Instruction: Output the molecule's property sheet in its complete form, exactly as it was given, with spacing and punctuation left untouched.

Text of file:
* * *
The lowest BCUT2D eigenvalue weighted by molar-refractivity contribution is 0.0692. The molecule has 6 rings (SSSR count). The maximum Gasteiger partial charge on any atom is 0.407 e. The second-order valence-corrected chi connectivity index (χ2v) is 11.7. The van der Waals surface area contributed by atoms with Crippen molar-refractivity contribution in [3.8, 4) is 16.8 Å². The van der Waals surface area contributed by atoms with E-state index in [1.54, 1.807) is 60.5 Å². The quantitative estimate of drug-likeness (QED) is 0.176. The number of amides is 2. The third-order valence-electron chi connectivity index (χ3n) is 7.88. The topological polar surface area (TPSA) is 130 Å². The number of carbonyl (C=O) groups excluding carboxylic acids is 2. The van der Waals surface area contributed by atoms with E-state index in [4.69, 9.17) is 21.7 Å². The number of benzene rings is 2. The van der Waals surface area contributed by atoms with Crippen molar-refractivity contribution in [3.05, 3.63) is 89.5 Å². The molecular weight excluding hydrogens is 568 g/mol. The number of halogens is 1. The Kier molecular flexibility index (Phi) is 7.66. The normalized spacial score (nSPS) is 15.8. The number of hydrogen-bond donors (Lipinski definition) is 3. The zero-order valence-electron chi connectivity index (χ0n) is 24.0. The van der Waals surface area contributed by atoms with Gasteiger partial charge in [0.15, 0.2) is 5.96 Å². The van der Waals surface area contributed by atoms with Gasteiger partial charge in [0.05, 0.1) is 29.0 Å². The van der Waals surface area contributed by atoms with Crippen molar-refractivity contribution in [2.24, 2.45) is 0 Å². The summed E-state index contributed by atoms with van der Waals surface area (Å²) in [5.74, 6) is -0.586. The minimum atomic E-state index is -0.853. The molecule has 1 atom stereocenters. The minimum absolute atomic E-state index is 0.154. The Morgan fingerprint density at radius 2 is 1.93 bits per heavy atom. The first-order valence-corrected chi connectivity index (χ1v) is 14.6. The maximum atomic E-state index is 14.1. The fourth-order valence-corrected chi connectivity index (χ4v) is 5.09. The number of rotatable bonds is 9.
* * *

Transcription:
The lowest BCUT2D eigenvalue weighted by molar-refractivity contribution is 0.0692. The molecule has 6 rings (SSSR count). The maximum Gasteiger partial charge on any atom is 0.407 e. The second-order valence-corrected chi connectivity index (χ2v) is 11.7. The van der Waals surface area contributed by atoms with Crippen molar-refractivity contribution in [3.8, 4) is 16.8 Å². The van der Waals surface area contributed by atoms with E-state index in [1.54, 1.807) is 60.5 Å². The quantitative estimate of drug-likeness (QED) is 0.176. The number of amides is 2. The third-order valence-electron chi connectivity index (χ3n) is 7.88. The topological polar surface area (TPSA) is 130 Å². The number of carbonyl (C=O) groups excluding carboxylic acids is 2. The van der Waals surface area contributed by atoms with E-state index in [4.69, 9.17) is 21.7 Å². The number of benzene rings is 2. The van der Waals surface area contributed by atoms with Crippen molar-refractivity contribution in [3.05, 3.63) is 89.5 Å². The molecular weight excluding hydrogens is 568 g/mol. The number of halogens is 1. The Kier molecular flexibility index (Phi) is 7.66. The normalized spacial score (nSPS) is 15.8. The number of hydrogen-bond donors (Lipinski definition) is 3. The zero-order valence-electron chi connectivity index (χ0n) is 24.0. The van der Waals surface area contributed by atoms with Gasteiger partial charge in [0.15, 0.2) is 5.96 Å². The van der Waals surface area contributed by atoms with Gasteiger partial charge in [0.05, 0.1) is 29.0 Å². The van der Waals surface area contributed by atoms with Crippen molar-refractivity contribution in [2.24, 2.45) is 0 Å². The summed E-state index contributed by atoms with van der Waals surface area (Å²) in [5.74, 6) is -0.586. The minimum atomic E-state index is -0.853. The molecule has 1 atom stereocenters. The minimum absolute atomic E-state index is 0.154. The Morgan fingerprint density at radius 2 is 1.93 bits per heavy atom. The first-order valence-corrected chi connectivity index (χ1v) is 14.6. The maximum atomic E-state index is 14.1. The fourth-order valence-corrected chi connectivity index (χ4v) is 5.09. The number of rotatable bonds is 9.